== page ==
But oh, Scott, didn't they rob themselves with the resulting Gyan dud  penalty whacking off the crossbar.

 The commentators keep referring to the balls as "too light" , the players can't keep their strikes"down"  as they might with heavier balls from an earlier time.

 But gee, what two engrossing matches.

The Netherlands utterly stunned me the way it got up off the mat and shattered the Brazilians,  who must have forgotten what "pressure" felt like, they reacted so badly when it was finally applied with sustained intensity.

 The one "dark" side of Latin football; they get spiteful when they are losing..

The Ugly Game

Hi again Paul, "didn't they rob themselves with the resulting Gyan dud  penalty ?"  Well, the point I'm making is that they shouldn't have been given the opportunity; the strike rate for penalties from what I've seen is only about 3 in 4, both Rugby codes understand professional fouls and award penalty tries, what's wrong with penalty goals of an automatic nature if handling on the line is involved and similar incidents?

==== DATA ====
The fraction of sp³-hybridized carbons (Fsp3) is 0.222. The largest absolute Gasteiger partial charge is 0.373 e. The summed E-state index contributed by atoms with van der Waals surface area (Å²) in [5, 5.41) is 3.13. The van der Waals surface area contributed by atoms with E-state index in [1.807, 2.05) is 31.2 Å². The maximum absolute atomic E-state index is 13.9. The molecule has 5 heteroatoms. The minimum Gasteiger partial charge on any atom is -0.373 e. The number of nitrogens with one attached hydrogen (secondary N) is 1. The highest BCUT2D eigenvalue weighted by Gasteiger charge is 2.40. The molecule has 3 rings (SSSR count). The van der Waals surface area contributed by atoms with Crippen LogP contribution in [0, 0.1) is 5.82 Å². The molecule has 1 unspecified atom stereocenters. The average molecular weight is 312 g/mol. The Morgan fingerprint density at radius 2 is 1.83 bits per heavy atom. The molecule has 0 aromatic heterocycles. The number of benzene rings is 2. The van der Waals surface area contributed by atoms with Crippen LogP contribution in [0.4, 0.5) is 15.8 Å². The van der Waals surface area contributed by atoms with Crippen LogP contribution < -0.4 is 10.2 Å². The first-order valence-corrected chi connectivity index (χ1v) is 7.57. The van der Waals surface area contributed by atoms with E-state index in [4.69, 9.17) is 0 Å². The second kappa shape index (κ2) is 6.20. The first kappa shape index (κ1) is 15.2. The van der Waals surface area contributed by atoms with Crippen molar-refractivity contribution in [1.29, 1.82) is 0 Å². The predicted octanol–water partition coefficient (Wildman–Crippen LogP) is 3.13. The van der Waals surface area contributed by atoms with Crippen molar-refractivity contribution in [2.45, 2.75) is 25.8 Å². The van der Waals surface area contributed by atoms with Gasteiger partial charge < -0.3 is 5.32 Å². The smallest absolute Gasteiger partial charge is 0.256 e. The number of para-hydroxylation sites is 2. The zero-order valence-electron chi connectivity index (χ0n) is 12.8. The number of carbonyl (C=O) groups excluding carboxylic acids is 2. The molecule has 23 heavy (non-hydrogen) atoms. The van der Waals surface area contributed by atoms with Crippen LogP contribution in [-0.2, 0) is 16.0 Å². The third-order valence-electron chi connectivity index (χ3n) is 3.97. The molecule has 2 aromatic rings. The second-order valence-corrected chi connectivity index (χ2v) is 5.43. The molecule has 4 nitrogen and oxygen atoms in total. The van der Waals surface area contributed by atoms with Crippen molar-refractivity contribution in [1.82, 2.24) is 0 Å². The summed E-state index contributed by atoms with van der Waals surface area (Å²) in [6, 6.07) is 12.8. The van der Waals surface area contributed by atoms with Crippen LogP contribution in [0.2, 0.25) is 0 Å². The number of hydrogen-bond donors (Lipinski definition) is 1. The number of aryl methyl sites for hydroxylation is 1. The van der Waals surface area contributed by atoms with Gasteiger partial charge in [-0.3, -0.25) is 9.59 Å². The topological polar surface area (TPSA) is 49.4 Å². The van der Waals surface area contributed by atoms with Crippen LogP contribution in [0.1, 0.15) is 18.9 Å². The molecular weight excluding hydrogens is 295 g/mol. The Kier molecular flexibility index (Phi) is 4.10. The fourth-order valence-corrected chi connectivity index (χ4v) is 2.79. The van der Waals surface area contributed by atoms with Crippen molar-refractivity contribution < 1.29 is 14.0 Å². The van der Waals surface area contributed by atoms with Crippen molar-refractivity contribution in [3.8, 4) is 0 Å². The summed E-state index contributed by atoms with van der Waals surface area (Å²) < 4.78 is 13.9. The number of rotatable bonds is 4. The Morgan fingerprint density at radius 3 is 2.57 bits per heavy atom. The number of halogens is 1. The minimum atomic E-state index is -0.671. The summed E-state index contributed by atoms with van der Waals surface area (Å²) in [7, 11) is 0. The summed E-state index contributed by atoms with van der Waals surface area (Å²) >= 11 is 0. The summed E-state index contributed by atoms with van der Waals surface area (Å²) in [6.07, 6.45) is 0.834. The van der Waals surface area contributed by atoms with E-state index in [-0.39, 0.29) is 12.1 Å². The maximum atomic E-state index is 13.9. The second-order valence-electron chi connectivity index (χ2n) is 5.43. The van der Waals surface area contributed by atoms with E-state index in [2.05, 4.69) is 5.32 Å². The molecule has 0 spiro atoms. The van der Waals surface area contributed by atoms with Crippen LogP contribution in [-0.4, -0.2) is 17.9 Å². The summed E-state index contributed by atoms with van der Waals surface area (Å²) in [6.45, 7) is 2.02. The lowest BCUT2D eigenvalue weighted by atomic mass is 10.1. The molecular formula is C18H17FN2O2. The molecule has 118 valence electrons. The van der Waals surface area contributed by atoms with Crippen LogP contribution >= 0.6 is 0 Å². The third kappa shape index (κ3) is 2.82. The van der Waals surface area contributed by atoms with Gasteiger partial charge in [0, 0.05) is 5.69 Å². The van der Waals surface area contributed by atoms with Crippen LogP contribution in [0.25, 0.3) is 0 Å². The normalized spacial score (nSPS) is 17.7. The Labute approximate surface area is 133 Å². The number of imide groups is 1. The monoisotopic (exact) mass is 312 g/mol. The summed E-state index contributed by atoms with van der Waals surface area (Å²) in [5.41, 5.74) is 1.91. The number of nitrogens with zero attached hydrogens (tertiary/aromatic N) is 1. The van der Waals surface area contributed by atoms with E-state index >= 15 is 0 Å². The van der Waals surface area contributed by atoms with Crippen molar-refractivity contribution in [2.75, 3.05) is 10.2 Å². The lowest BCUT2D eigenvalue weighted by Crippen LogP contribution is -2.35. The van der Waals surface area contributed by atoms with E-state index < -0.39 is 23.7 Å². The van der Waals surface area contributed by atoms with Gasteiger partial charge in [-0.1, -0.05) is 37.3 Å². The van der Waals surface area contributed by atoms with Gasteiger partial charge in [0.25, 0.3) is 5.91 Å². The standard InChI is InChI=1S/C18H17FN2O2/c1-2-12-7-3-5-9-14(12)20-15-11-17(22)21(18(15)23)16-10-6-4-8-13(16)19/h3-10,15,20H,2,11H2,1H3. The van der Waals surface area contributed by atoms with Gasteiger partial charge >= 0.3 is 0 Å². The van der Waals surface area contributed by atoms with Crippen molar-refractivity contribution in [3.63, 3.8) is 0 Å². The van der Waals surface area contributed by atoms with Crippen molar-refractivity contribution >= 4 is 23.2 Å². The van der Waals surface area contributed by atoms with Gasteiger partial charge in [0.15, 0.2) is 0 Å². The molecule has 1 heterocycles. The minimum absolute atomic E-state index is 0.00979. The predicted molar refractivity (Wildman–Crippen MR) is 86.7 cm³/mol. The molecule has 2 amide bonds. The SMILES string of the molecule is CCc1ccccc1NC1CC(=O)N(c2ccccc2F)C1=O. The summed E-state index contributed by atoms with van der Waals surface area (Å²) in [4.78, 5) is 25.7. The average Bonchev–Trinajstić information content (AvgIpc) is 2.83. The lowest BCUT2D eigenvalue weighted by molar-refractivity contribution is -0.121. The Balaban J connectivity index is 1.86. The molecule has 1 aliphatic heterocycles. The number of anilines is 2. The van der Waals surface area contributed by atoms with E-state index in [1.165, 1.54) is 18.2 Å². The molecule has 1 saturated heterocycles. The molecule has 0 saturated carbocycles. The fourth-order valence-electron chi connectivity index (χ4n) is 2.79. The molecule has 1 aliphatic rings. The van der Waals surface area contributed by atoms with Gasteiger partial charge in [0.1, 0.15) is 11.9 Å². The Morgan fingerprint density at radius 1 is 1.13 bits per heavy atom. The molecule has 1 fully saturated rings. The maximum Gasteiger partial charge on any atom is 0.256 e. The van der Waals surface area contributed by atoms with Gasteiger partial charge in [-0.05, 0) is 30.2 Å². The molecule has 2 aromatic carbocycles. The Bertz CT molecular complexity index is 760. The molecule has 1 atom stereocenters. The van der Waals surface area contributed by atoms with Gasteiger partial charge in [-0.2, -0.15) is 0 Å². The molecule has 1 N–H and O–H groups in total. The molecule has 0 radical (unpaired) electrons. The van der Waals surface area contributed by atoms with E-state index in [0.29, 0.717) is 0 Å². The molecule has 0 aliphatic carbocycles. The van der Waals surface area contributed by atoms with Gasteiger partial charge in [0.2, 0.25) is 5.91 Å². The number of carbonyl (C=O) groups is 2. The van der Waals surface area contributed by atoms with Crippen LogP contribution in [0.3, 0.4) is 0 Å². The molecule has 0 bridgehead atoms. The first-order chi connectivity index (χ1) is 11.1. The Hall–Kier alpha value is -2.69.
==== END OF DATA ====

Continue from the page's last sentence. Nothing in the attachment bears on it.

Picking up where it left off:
It's not just that, where's a match review commitee to adjudicate on red cards that result in an automatic one match suspension; if the red card was rubbish then lift the suspension. It appears the game is governed by dinosaurs, Let's hope it's better next time round.

Kewell's red card

We had a devoted thirty-odd watching the game in the Gov last nigh.  Nobody could believe the decision.  Is everybody in South Africa using the Cup to go for revenge over the antics of Breaker Morant?

There's a codger around town somewhere who did a a book on a secretary of the US Screen Actor Guild.  He was in a predecessor to the Bushveldt Carbineers, ended up (in the fashion of the day) staging Boer War re-enactments at World Trade Fairs, before he got that prestigious job in the 20's.  Wish I could remember his name, and if anyone knows anything of the yarn I'd love to hear more.

Seriously.  a bloke gets a ball kicked into his bicep and he gets a red card?  How much did it cost? 

By the way (as I've yapped about wirth Geoff before, Mum's brother wrote Breaker Morant. I smelll bad karma.

Go Kiwis.

In a carnival full of shocks, the New Zealand effort against Italy must match any yet witnessed.